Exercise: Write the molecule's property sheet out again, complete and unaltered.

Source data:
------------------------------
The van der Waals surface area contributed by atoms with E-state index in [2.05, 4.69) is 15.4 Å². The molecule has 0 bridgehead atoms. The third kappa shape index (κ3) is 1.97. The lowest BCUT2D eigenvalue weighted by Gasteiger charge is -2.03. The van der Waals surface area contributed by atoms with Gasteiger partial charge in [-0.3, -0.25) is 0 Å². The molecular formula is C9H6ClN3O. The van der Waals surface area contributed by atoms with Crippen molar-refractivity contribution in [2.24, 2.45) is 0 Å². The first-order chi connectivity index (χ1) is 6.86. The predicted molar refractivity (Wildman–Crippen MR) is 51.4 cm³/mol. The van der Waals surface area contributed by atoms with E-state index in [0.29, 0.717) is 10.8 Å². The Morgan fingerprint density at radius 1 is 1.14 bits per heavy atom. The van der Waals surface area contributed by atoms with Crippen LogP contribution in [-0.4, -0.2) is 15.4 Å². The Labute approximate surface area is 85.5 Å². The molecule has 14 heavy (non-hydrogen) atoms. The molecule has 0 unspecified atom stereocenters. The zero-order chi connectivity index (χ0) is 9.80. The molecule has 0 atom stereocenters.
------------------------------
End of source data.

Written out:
The van der Waals surface area contributed by atoms with E-state index in [2.05, 4.69) is 15.4 Å². The molecule has 0 bridgehead atoms. The third kappa shape index (κ3) is 1.97. The lowest BCUT2D eigenvalue weighted by Gasteiger charge is -2.03. The van der Waals surface area contributed by atoms with Gasteiger partial charge in [-0.3, -0.25) is 0 Å². The molecular formula is C9H6ClN3O. The van der Waals surface area contributed by atoms with Crippen molar-refractivity contribution in [2.24, 2.45) is 0 Å². The first-order chi connectivity index (χ1) is 6.86. The predicted molar refractivity (Wildman–Crippen MR) is 51.4 cm³/mol. The van der Waals surface area contributed by atoms with E-state index in [0.29, 0.717) is 10.8 Å². The Morgan fingerprint density at radius 1 is 1.14 bits per heavy atom. The van der Waals surface area contributed by atoms with Crippen LogP contribution in [-0.4, -0.2) is 15.4 Å². The Labute approximate surface area is 85.5 Å². The molecule has 14 heavy (non-hydrogen) atoms. The molecule has 0 unspecified atom stereocenters. The zero-order chi connectivity index (χ0) is 9.80. The molecule has 0 atom stereocenters.